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Cell Growth & Differentiation, Vol 6, Issue 4 449-456, Copyright © 1995 by American Association of Cancer Research


ARTICLES

Human neuroblastoma I-type cells are malignant neural crest stem cells

RA Ross, BA Spengler, C Domenech, M Porubcin, WJ Rettig and JL Biedler
Department of Biological Sciences, Fordham University, Bronx, New York 10458, USA.

Human neuroblastoma I-type cells isolated from cell lines in vitro are morphologically intermediate between neuroblastic (N) cells, with properties of embryonic sympathoblasts, and substrate-adherent (S) cells having properties of embryonic Schwann/glial/melanocytic cells of the neural crest. I cells have biochemical features of both N and S cells. We propose that the I-type cell represents a malignant neural crest stem cell. The strongest evidence in support of this hypothesis is that: (a) I cells can generate progeny that have neuronal properties, i.e., are committed neuroblasts, or properties of nonneuronal, embryonic neural crest-derived cells; and (b) I-type cells can generate multipotent I-type progeny, indicating their capacity for self-renewal, a feature of stem cells. We report here that I-type cells, derived from four different human neuroblastoma cell lines and experimentally induced to differentiate, give rise to cells with distinct N or S cell phenotypes, indicative of I cell multipotentiality. Experiments with a large panel of I-type subclones, isolated from clonal I-type BE(2)-C cells and exposed to retinoic acid to induce neuronal differentiation or 5-bromo-2'-deoxyuridine to obtain S-type cells, demonstrated that differentiation occurs via induction and selection and not by selection of spontaneously arising variants. The differentiation phenotype was stable. We conclude that human neuroblastoma I-type cells are multipotent embryonic precursor cells of the peripheral nervous system, capable of either neuronal or nonneuronal neural crest cell differentiation.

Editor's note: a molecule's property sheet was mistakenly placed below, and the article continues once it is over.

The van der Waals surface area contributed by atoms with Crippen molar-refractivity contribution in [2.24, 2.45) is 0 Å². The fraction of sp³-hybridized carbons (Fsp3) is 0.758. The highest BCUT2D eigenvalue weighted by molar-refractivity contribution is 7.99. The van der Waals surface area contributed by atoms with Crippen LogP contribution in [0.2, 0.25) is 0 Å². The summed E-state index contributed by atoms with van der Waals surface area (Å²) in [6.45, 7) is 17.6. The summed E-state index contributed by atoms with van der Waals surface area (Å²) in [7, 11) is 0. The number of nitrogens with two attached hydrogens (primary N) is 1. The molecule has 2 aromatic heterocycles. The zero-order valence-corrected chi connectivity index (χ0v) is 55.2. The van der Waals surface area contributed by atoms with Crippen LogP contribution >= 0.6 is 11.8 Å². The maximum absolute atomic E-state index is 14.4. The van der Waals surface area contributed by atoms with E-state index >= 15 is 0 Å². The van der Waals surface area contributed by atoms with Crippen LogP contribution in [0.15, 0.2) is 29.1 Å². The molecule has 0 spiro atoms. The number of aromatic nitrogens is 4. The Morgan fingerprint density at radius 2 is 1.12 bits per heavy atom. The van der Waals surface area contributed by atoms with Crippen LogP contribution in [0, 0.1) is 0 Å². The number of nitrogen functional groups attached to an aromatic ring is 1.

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HOME HELP FEEDBACK SUBSCRIPTIONS ARCHIVE SEARCH TABLE OF CONTENTS
Cancer Research Clinical Cancer Research
Cancer Epidemiology Biomarkers & Prevention Molecular Cancer Therapeutics
Molecular Cancer Research Cell Growth & Differentiation
Copyright © 1995 by the American Association of Cancer Research.